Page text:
I try, as a general rule, to not know what Gwyneth Paltrow is up to, Goop-wise, because one time in 2017 I got a Goop magazine to try to make a silly post out of it and I still haven’t recovered from the knowledge that some people spend thousands of dollars for an exfoliator made out of like gold dust and unicorn dander. Also Gwyneth Paltrow’s definition of “wellness” in the Letter From the Editor was the most bananapants thing I have ever read in my life, like, “Wellness is a proposition, a preposition, a supposition, it’s nutrition, optician, suspicion, volition, an expedition with ambition of redefinition!” Not just gobbledygook nonsense, but expensive gobbledygook nonsense. Through the years, Goop has endorsed a candle that smells like a famous orgasm, vampire repellent, vagina rocks, and some kind of silent dog whistle necklace that’s supposed to make you feel like you’re meditating when you blow into it.
So you can understand why I was skeptical of Paltrow’s new Netflix show, Sex, Love & Goop, in which “courageous couples journey toward more pleasurable sex and deeper intimacy with help from Gwyneth Paltrow and a team of experts.” But it did promise lesbians, and so of course I watched.
Over the course of six episodes, lots of different couples meet with lots of different sex therapists to try lots of different techniques to have more fulfilling sex lives. Their struggles range from classic mismatched sex drives to classic mismatched in-bed desires; and the approaches for helping them range from crawling around sniffing each other’s butts to exploring a handcrafted vulva model to that thing Bette Porter did with Candace the Carpenter in season one of The L Word where she had psychic sex with her using just her brain and her horniness. And then there’s Shandra and Camille, a very sweet and shy baby gay couple who meet with erotic wholeness coach Darshana Avilaust and just want to know more about how lesbians have sex.
Camille used to be a dancer and has a lot of shame around her body, especially when she feels like it isn’t perfect; Shandra used to be an athlete and has a lot of shame around her body, especially because she gained weight when she got older and didn’t look like a teenager with a racehorse metabolism anymore. Darshana wants to teach them some sex positions, and how to use some standard sex toys, and just some basics like that — but first, she’s curious if those body image issues are getting in the way of their shared pleasure. And surprise! They are! So she asks them to participate in some “mirror work,” where they take off as much clothes as they want and stand in front of the mirror and talk about how they feel about their own bodies.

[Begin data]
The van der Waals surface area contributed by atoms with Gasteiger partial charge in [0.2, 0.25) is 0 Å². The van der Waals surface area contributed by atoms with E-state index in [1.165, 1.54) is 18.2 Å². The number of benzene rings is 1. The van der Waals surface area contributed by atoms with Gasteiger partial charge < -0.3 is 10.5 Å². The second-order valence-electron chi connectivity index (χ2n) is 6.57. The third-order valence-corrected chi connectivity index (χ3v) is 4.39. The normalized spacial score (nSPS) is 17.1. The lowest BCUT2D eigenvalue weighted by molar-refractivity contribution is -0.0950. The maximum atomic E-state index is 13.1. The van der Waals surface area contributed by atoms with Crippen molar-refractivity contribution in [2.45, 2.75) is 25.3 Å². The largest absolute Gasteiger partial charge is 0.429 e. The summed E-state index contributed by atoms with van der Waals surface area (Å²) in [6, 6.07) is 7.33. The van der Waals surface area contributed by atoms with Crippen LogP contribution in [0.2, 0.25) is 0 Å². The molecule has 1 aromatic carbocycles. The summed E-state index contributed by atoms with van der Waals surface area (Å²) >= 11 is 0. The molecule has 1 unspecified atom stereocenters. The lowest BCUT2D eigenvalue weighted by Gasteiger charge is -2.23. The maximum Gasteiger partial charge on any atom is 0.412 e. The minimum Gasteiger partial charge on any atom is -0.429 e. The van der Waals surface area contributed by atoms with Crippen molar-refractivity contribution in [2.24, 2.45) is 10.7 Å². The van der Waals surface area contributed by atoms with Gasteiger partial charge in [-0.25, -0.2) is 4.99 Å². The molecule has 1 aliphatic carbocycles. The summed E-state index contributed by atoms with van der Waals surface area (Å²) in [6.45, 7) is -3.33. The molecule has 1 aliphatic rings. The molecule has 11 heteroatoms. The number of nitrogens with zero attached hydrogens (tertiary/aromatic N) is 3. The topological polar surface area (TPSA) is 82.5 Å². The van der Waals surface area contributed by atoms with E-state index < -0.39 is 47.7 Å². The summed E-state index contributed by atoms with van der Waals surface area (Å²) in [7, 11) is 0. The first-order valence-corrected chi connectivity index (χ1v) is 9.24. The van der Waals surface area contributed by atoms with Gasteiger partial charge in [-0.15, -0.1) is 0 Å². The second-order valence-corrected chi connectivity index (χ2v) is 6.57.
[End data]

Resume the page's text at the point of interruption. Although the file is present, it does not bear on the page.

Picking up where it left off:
When the butt-sniffing and psychic sex were happening, I’ll admit I was also playing Stardew Valley on my Nintendo Switch, but when the lesbians started talking about their tummies and thighs and breasts and necks and faces, and listening to each other and affirming each other and just holding space for the other person’s insecurities, I put down my game and started crying my homosexual eyeballs out.
A few months ago, before I had surgery on my spine, over a year into a ceaseless battle with Long Covid, my wife slid into beside me one night and tucked her head under my chin and said, “Should we try to have sex before your surgery?” Which was a good question for a lot of reasons. For starters, we didn’t know how long I was going to be in a whole neck brace situation after surgery, or how much PT it’d take for me to be able to hold my head up by myself again, or how much pain I’d be in. All we knew was even our cats were going to be too heavy for me to lift. And then there’s all the billion things Long Covid is doing to me on a daily basis, from migraines to air hunger to excruciating joint pain to fatigue. Sex has been sporadic since I became chronically ill, even for a lesbian couple 11 years into a monogamous relationship. I said “Yes, of course!’ because I love having sex with my wife and she was right that we should be planning ahead.
As we lay in bed afterward, I couldn’t stop laughing. Because I was giddy from the endorphins and serotonin and all that, but also because I had truly forgotten that my body was capable of feeling like anything other than a pain prison — until my wife reminded me with her body that there’s still lots of ways I can feel good too. I didn’t deal with the anguish underneath that laughter, not that night, because I so rarely feel AWESOME and that night I felt AWESOME.
No, the ache underneath my giggles didn’t come crying out of my eyeballs until I was watching Gwyneth Paltrow’s wacky sex show. And, look, sure sure sure, it’s annoying that the other couples on Sex, Love & Goop just get to flat out do sex stuff and the lesbians also have to do emotional stuff — but cliches are cliches for a reason, which I proved by sobbing about my body while Shandra and Camille sobbed about their bodies.
Begrudgingly, I admit Sex, Love & Goop helped me start to process my own hang ups about how I was letting my disabled body steal the joy of having sex with my wife. So: fine. Gwyneth Paltrow wins this one. But I’m still not buying any vagina gravel.